EducationFeaturesHouston PridePride 2024

Rice University’s Inaugural Pride Parade: Celebrating LGBTQ Community

Event offers outreach opportunities amidst anti-LGBTQ legislation.

Rice PRIDE members at their inaugural Pride parade in April (Photos by Rice University)

Rice University recently hosted their first-ever Pride Parade event on campus, offering students and faculty outreach opportunities and activities amidst a time where anti-LGBTQ legislation is passing across the state.

Organized by the Rice PRIDE group, the inaugural parade took place in April and included poster-making, speeches by organizers and giveaway items such as pins and tie-dyed shirts. After the gathering, the crowd marched between Lovett Hall and Baker College as a way to recognize and celebrate the queer people who have been a part of the college’s history. Rice PRIDE also held a Gayla event at the Martel College commons where students, faculty, staff, and organizations that make contributions to the queer community were recognized.

While June is traditionally Pride Month, Rice PRIDE co-president Paige Fastnow says that student leaders decided on April 8–14 as Pride Week on campus since most Rice students return to their respective parts of the world during the summer.

“A lot of queer undergrads spend their summers away from campus and Houston,” Fastnow says. “I personally come from a rural area, where even though I’m out to my family, I don’t get many opportunities to find my pride. Other students are in the closet at home, and going to queer events in June can be a real risk. Because of that, we didn’t want to keep our student body waiting until June for Pride events they might not be able to attend.”

Fastnow, who identifies as a transgender woman, says the event was a way for those in the LGBTQ community to feel represented and heard in a time where so much anti-gay legislation is being passed throughout Texas, such as Senate Bill 17, which effectively prevents public higher education institutions from receiving state funding if Diversity, Equity, & Inclusion (DEI) programs, including LGBTQ centers, are not dissolved.

“Celebrating Pride matters more than ever when actions like SB 17 are directly designed to limit the ability we all have to support each other,” Fastnow says. “One of the things we wanted to emphasize at our event was that Pride celebrations have always been political, and specifically, that the act of being proud of who you are is necessary in the face of antagonistic legislation. We don’t just want to celebrate in order to ignore the fact that our community is under attack; we want to celebrate because we need hope in the face of the world around us. Especially as students lose protections at their colleges and universities, it’s more important than ever for them to see that they’re not alone.”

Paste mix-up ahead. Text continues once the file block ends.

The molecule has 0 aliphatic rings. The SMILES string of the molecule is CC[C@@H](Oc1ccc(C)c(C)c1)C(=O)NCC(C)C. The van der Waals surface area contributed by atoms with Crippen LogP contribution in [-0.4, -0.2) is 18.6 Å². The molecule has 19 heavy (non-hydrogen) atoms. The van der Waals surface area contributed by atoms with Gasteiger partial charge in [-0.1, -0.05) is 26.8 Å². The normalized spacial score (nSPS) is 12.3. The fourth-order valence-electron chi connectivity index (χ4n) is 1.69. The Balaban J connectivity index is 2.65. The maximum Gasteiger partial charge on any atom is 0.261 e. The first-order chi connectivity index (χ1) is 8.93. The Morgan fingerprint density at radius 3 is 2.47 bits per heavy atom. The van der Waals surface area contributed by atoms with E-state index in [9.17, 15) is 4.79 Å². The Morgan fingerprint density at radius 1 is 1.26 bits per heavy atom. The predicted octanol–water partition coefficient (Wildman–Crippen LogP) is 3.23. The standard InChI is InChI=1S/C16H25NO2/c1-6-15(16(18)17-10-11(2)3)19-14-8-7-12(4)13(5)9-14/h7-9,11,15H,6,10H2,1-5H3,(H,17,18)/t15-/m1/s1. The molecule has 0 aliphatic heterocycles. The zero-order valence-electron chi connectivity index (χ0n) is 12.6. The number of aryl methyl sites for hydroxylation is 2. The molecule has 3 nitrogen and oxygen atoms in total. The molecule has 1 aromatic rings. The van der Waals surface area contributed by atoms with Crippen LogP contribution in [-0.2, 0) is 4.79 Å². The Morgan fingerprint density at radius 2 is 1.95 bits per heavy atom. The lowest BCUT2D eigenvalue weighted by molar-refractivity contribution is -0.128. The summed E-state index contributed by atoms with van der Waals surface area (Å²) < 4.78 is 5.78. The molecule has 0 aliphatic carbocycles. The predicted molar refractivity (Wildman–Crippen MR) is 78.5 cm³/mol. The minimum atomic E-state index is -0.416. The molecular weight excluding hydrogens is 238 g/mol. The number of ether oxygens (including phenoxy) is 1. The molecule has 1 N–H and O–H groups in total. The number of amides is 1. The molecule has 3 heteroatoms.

For anyone who attended the April events, Fastnow hopes students and staff felt hopeful about the future and were reminded about the joy and pride we’re all advocating for.

“We wanted our underrepresented community members, especially trans students, to know that there is hope, that they will get to a place of joy and love and happiness, and that there are people all around them who are willing to show up for them and, sometimes literally, cheer them on. As a transgender woman and a drag queen, I’m not usually understood, let alone celebrated or loved, when I enter a room. The parade was amazing to me, because it gave my community the space to celebrate, and I know I’m not the only student who felt overjoyed to be welcomed by my peers.”

Going forward, Fastnow says the Rice PRIDE group will continue to build out their resources for LGBTQ youth and next year will offer up even more.

“Each year, Pride Week at Rice gets bigger and better,” Fastnow says. “We piloted some workshops this year, and we plan to expand them. Many queer students end up coming out in college, and a lot of them very quickly find themselves isolated and unsupported by their families. We want to make events that can get those students as much practical support as possible. We also want to connect our programming with the Houston queer community even more. For example, this year we were delighted to have Teresa LaRue, Phoebe Seymour, Dynasty Banks, and Hugh Dandy join our campus for our spring drag show, separate from our student-performer show. Our student body loved seeing them so much. We received so much positive feedback from that event, and we can’t wait to bring it back next year, bigger and better than ever.”

For more information, visit

FB Comments

Connor Behrens

Connor Behrens is a communications graduate from the University of Houston. He has written for the Washington Post, Community Impact Newspaper and the Galveston County Daily News (the oldest newspaper in Texas). When he's not writing stories, he is likely watching the latest new release at the movie theater.
Back to top button